Let’s face it there are many nights when we don’t get the sleep we need for some reason or other.  Not getting the recommended eight hours of sleep is pretty much the norm for students, but according to a new study this lack of sleep could really be hurting us later on.  This new study found that disrupted sleep appears to be associated with the build-up of amyloid plaques, which are a known to be a hallmarks of Alzheimer’s disease, in the brains of people who did not yet have any memory problems.

The author of the study Yo-El Ju, who works with Washington University School of Medicine conducted the study by testing the sleep patterns of one hundred people, ages 45 to 80, who were free of dementia.  Half of this group had a family history of Alzheimer’s.  Sleep diaries and questionnaires were used to learn about the patients sleeping habits as well as a device placed on the participants for two weeks to measure sleep.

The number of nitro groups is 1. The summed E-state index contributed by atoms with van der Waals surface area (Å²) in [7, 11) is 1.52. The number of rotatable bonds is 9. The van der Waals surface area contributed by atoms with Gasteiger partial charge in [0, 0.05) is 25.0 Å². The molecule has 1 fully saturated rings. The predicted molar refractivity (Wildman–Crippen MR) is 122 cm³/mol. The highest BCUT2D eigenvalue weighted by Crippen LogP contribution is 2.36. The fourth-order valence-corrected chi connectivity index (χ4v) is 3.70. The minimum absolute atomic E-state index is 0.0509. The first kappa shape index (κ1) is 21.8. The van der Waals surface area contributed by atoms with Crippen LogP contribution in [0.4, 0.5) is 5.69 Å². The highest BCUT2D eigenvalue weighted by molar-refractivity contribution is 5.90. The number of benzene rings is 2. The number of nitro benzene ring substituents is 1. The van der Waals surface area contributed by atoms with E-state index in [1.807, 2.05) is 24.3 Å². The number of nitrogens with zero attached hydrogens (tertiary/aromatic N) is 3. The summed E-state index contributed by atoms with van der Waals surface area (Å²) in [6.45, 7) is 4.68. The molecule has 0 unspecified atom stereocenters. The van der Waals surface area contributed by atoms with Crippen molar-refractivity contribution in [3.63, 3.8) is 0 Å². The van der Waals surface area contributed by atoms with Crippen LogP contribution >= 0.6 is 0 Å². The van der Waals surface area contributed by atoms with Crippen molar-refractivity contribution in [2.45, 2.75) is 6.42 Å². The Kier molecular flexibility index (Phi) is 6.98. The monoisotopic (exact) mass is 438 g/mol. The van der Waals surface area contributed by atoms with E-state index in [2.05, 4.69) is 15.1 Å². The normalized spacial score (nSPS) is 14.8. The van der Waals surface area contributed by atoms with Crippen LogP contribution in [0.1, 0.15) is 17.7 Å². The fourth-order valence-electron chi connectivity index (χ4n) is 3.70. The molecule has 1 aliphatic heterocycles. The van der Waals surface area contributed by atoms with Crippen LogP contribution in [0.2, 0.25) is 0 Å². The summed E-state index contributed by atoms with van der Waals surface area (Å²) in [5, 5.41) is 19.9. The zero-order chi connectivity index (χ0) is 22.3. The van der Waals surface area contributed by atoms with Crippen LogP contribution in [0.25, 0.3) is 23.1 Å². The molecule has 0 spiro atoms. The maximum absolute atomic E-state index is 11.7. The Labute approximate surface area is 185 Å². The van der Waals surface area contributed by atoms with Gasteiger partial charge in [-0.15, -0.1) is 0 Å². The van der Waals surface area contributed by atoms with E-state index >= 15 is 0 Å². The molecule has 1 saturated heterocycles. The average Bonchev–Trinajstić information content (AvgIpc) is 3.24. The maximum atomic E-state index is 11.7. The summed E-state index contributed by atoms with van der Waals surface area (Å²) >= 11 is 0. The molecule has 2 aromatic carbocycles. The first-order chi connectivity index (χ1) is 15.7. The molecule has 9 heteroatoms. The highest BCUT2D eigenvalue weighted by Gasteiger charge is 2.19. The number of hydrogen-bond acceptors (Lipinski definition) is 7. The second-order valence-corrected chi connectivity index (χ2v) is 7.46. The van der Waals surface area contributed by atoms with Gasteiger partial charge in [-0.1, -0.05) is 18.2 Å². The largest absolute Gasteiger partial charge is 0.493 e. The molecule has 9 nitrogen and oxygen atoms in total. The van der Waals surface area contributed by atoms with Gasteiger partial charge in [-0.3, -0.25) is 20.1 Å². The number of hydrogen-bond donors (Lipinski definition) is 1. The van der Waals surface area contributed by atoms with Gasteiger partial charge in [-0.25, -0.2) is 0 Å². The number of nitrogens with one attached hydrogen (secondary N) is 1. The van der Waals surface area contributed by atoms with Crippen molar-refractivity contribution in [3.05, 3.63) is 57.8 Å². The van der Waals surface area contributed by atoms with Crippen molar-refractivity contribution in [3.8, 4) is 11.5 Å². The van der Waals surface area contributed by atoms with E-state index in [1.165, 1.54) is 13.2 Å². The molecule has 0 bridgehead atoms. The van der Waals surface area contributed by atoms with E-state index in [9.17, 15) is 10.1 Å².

The study found that 25% of the participants had evidence of amyloid plaques, which are known to be able to show up years before symptoms of Alzheimer’s appear.  Most of these people spend an average of eight hours in bed, but only 6.5 hours asleep due to waking up at night.  The study found that people who were waking up more than five times an hour were more likely to have the amyloid plaque build-up than the people who didn’t wake up much at all.  The study also said that people who slept less efficiently were more likely to have markers of early stage Alzheimer’s disease.  Dr.Ju says it will take more time and data to fully understand the link, but I think for now it is safe to say that sometimes we should put our homework down and get to sleep.